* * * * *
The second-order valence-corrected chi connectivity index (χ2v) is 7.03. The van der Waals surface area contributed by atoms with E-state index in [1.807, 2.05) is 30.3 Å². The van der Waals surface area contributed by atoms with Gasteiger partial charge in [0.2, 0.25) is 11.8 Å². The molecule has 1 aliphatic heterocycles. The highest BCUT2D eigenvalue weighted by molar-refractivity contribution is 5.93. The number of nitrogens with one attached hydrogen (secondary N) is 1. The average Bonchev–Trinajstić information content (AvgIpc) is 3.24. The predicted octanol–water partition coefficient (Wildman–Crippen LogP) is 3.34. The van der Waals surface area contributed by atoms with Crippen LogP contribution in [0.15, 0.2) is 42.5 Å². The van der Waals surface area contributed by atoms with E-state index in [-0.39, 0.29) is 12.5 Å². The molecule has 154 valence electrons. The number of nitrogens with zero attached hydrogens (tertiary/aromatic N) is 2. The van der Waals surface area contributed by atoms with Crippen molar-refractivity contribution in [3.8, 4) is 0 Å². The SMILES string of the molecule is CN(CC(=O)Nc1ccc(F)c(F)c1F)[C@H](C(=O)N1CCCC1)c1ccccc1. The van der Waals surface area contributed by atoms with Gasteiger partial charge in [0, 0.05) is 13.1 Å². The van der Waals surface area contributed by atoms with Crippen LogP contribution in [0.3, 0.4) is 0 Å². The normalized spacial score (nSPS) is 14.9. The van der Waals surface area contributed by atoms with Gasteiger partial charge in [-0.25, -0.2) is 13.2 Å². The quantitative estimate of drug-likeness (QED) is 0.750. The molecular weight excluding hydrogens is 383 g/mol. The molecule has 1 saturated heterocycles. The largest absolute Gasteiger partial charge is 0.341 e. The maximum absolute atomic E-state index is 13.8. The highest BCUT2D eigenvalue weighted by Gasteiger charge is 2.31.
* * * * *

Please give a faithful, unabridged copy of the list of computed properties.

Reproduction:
The second-order valence-corrected chi connectivity index (χ2v) is 7.03. The van der Waals surface area contributed by atoms with E-state index in [1.807, 2.05) is 30.3 Å². The van der Waals surface area contributed by atoms with Gasteiger partial charge in [0.2, 0.25) is 11.8 Å². The molecule has 1 aliphatic heterocycles. The highest BCUT2D eigenvalue weighted by molar-refractivity contribution is 5.93. The number of nitrogens with one attached hydrogen (secondary N) is 1. The average Bonchev–Trinajstić information content (AvgIpc) is 3.24. The predicted octanol–water partition coefficient (Wildman–Crippen LogP) is 3.34. The van der Waals surface area contributed by atoms with Crippen LogP contribution in [0.15, 0.2) is 42.5 Å². The van der Waals surface area contributed by atoms with E-state index in [-0.39, 0.29) is 12.5 Å². The molecule has 154 valence electrons. The number of nitrogens with zero attached hydrogens (tertiary/aromatic N) is 2. The van der Waals surface area contributed by atoms with Crippen molar-refractivity contribution in [3.8, 4) is 0 Å². The SMILES string of the molecule is CN(CC(=O)Nc1ccc(F)c(F)c1F)[C@H](C(=O)N1CCCC1)c1ccccc1. The van der Waals surface area contributed by atoms with Gasteiger partial charge in [0, 0.05) is 13.1 Å². The van der Waals surface area contributed by atoms with Crippen LogP contribution in [0.3, 0.4) is 0 Å². The normalized spacial score (nSPS) is 14.9. The van der Waals surface area contributed by atoms with Gasteiger partial charge in [-0.25, -0.2) is 13.2 Å². The quantitative estimate of drug-likeness (QED) is 0.750. The molecular weight excluding hydrogens is 383 g/mol. The molecule has 1 saturated heterocycles. The largest absolute Gasteiger partial charge is 0.341 e. The maximum absolute atomic E-state index is 13.8. The highest BCUT2D eigenvalue weighted by Gasteiger charge is 2.31.